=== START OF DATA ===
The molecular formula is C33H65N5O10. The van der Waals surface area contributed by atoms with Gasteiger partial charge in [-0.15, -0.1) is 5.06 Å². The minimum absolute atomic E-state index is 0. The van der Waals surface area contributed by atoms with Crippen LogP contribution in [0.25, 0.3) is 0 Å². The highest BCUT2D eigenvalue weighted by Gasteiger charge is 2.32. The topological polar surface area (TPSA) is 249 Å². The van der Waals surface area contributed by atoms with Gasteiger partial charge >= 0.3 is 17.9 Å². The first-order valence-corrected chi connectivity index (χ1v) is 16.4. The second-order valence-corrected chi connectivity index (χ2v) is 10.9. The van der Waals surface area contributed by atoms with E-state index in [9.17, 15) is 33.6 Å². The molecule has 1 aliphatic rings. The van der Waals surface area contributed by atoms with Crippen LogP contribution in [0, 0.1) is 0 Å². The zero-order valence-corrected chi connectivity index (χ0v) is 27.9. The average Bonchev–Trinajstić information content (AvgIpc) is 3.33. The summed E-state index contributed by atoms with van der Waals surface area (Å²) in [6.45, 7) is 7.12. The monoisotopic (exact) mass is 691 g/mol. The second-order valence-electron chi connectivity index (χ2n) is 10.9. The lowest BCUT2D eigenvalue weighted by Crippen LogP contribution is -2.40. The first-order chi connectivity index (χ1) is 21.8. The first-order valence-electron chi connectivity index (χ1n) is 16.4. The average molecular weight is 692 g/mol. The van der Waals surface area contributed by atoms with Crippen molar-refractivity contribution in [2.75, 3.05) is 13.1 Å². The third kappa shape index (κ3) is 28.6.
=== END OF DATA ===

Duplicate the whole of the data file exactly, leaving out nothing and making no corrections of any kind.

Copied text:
The molecular formula is C33H65N5O10. The van der Waals surface area contributed by atoms with Gasteiger partial charge in [-0.15, -0.1) is 5.06 Å². The minimum absolute atomic E-state index is 0. The van der Waals surface area contributed by atoms with Crippen LogP contribution in [0.25, 0.3) is 0 Å². The highest BCUT2D eigenvalue weighted by Gasteiger charge is 2.32. The topological polar surface area (TPSA) is 249 Å². The van der Waals surface area contributed by atoms with Gasteiger partial charge >= 0.3 is 17.9 Å². The first-order valence-corrected chi connectivity index (χ1v) is 16.4. The second-order valence-corrected chi connectivity index (χ2v) is 10.9. The van der Waals surface area contributed by atoms with E-state index in [9.17, 15) is 33.6 Å². The molecule has 1 aliphatic rings. The van der Waals surface area contributed by atoms with Crippen LogP contribution in [0, 0.1) is 0 Å². The zero-order valence-corrected chi connectivity index (χ0v) is 27.9. The average Bonchev–Trinajstić information content (AvgIpc) is 3.33. The summed E-state index contributed by atoms with van der Waals surface area (Å²) in [6.45, 7) is 7.12. The monoisotopic (exact) mass is 691 g/mol. The second-order valence-electron chi connectivity index (χ2n) is 10.9. The lowest BCUT2D eigenvalue weighted by Crippen LogP contribution is -2.40. The first-order chi connectivity index (χ1) is 21.8. The first-order valence-electron chi connectivity index (χ1n) is 16.4. The average molecular weight is 692 g/mol. The van der Waals surface area contributed by atoms with Crippen molar-refractivity contribution in [2.75, 3.05) is 13.1 Å². The third kappa shape index (κ3) is 28.6.